Mychal Bell's sentencing date has been changed from July 31 to September 20. He has a new attorney.
Some national entities have offered assistance and/or made public statements about the cases.
From the NAACP:
A team of concerned lawyers is volunteering their legal experience and research expertise to assist Bell in his appeal and stand ready to assist the other defendants. Professor Charles Ogletree, director of the Charles Hamilton Houston Institute for Race & Justice at Harvard Law School, is also collaborating with the NAACP in the effort to secure justice for the young men.From the Congressional Black Caucus:
At the NAACP's 98th annual convention recently held in Detroit, an emergency resolution was passed in support of the Jena 6 and the LaSalle Parish Branch of the NAACP to fight against racial discrimination during the trial and in the community overall. "This case reflects a national trend involving disparate treatment of African Americans within the United States criminal justice system," the resolution reads.
The racial hotbed that burned for over nine months in Jena should have been contained by school and elected officials. Instead, the students were left to battle this rage without institutional support or resources.Additionally, either the NAACP or the Department of Justice (depends on the source; maybe it's a joint effort?) held a community education forum in Jena on Thursday night. The DoJ's goal is "peacemaking":
Therefore, the CBC urges the Judge to consider all the factors surrounding these events during sentencing of Mychal Bell, the first of the six students to be tried. Additionally, we appeal to the Jena District Attorney, Reed Walters, to drop the charges against the remaining five students.
Organizers say they are hoping Thursday's forum is the beginning of community reconciliation for the community.But some residents were "disappointed with the lack of racial diversity -- most of those in attendance were black."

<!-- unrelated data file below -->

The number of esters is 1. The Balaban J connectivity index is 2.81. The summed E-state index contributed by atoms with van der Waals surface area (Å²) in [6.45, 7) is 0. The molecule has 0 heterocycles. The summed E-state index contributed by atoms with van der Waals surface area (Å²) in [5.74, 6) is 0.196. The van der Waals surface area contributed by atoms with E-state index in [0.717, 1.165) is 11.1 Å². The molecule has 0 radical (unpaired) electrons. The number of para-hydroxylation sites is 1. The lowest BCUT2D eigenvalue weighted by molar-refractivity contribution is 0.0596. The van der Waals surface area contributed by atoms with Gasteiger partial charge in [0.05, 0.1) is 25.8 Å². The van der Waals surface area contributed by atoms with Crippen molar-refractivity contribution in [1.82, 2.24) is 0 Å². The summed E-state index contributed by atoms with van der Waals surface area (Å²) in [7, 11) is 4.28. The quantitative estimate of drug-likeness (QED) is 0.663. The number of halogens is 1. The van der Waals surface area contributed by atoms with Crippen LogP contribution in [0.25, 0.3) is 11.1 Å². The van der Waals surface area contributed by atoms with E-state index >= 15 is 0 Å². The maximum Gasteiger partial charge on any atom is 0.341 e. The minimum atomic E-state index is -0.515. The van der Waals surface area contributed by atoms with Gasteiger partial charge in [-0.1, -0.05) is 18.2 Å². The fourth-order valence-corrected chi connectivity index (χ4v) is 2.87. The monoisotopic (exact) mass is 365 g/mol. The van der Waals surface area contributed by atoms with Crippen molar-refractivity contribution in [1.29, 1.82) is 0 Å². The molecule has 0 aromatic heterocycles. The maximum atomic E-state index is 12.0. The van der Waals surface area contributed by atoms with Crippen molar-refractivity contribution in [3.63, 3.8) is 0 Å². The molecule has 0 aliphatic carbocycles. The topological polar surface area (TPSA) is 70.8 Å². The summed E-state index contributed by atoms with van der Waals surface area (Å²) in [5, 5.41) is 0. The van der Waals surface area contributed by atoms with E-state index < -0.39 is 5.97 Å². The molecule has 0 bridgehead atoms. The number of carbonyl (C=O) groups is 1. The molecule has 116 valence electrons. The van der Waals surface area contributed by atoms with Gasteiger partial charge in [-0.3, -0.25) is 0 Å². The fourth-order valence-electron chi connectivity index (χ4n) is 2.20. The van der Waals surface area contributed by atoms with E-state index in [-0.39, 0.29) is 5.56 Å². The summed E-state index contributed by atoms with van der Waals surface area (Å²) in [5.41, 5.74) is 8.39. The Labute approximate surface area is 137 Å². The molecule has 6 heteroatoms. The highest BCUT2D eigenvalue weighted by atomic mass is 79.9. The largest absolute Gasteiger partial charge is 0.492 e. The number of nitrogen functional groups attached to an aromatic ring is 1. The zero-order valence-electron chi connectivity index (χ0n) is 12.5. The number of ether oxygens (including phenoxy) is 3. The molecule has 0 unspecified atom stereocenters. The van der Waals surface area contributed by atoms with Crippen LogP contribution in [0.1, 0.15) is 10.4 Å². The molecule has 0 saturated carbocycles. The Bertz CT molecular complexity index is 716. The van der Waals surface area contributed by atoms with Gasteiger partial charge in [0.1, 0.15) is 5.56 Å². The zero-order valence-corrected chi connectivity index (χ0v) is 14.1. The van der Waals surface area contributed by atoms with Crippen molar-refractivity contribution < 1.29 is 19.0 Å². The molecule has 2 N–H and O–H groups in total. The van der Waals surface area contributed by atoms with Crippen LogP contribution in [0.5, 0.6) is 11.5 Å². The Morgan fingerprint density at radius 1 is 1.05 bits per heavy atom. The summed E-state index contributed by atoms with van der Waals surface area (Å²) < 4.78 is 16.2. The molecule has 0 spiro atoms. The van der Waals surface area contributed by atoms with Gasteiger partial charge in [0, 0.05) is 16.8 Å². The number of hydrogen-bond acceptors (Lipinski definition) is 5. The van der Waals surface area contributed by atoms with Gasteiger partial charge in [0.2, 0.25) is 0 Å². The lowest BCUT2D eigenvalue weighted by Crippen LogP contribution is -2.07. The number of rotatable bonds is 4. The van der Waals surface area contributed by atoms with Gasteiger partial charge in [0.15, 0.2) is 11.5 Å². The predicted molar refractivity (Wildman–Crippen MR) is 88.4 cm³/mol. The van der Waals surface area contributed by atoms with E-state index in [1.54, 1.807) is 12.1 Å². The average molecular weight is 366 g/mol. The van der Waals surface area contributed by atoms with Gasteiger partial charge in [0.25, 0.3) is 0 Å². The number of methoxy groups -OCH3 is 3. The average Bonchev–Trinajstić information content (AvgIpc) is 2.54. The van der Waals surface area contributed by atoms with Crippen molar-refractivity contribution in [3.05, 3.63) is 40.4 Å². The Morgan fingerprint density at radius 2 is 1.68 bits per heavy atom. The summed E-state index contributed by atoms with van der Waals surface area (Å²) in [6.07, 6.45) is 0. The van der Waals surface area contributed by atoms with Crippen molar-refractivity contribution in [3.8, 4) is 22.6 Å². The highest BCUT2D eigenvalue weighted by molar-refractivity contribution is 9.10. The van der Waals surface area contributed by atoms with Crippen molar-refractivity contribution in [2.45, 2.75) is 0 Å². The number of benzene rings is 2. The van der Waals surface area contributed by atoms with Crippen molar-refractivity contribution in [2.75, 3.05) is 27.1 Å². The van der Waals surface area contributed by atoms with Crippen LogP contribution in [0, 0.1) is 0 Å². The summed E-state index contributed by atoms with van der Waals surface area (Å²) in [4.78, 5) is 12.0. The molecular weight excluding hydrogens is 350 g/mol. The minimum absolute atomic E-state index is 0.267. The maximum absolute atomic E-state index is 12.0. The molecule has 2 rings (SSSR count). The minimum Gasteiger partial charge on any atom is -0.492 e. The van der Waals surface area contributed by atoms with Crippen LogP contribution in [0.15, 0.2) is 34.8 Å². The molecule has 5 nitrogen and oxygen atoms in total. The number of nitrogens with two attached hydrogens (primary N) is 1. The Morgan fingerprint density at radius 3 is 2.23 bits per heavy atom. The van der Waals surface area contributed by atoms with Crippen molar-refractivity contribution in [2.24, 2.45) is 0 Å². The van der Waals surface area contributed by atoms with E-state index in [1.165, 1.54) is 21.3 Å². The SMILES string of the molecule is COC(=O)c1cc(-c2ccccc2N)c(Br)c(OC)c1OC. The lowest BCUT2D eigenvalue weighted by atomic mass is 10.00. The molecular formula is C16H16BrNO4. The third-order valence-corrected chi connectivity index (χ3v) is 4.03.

In order for there to be peace there's got to be both sides," said J.L. George of Sicily Island.From Mychal Bell's father:
"I thought we wanted to resolve this," he said of the tensions, problems and injustice in the community. "We can't do that without both sides."I think there is more than a little denial in some of Jena's white residents--I've seen the "We don't have a race problem/Jena is no more racist that X-city" and also the blank-eyed stare of the local (white) librarian on the Democracy, Now! film who says she doesn't know what the nooses meant or why they were there. She relies on the prank theory.
As does U.S. Attorney Donald Washington who spoke at the forum:
Washington and [FBI Special Agent Lewis] Chapman talked about the definition of a hate crime... as it pertains to the nooses found hanging in a tree... at the high school.How he can stand flat-footed and say a noose can't be perceived as a threat towards black people in the U.S. South is beyond me. And I'll bet this was a prank as well:
"You're absolutely right," Chapman said, addressing the community member who asked if the hanging of the nooses was a hate crime.
"What you may not be aware of is that we... did an investigation."
That investigation's findings, he said, were given to Washington's office. Washington said there were all the elements of a hate crime but one -- threat or use of force.
"How would I prove that in this particular case?" Washington asked. "What's my evidence? ... Put yourself in my shoes, and tell me what you'd do differently."
Two men have been arrested after they ran over a church sign at a black church in [Jena]… just hours after the NAACP held a meeting at the Antioch Baptist Church to discuss the fate of the teenagers.Washington also addressed the complaints of selective and malicious prosecution (against LaSalle Parish District Attorney Reed Walters).
Washington said selective prosecution is very hard to prove, and in order to do so he would have to have to "dig in his head" to determine if Walters was treating black and white people differently.No, I don't know what's keeping him from digging.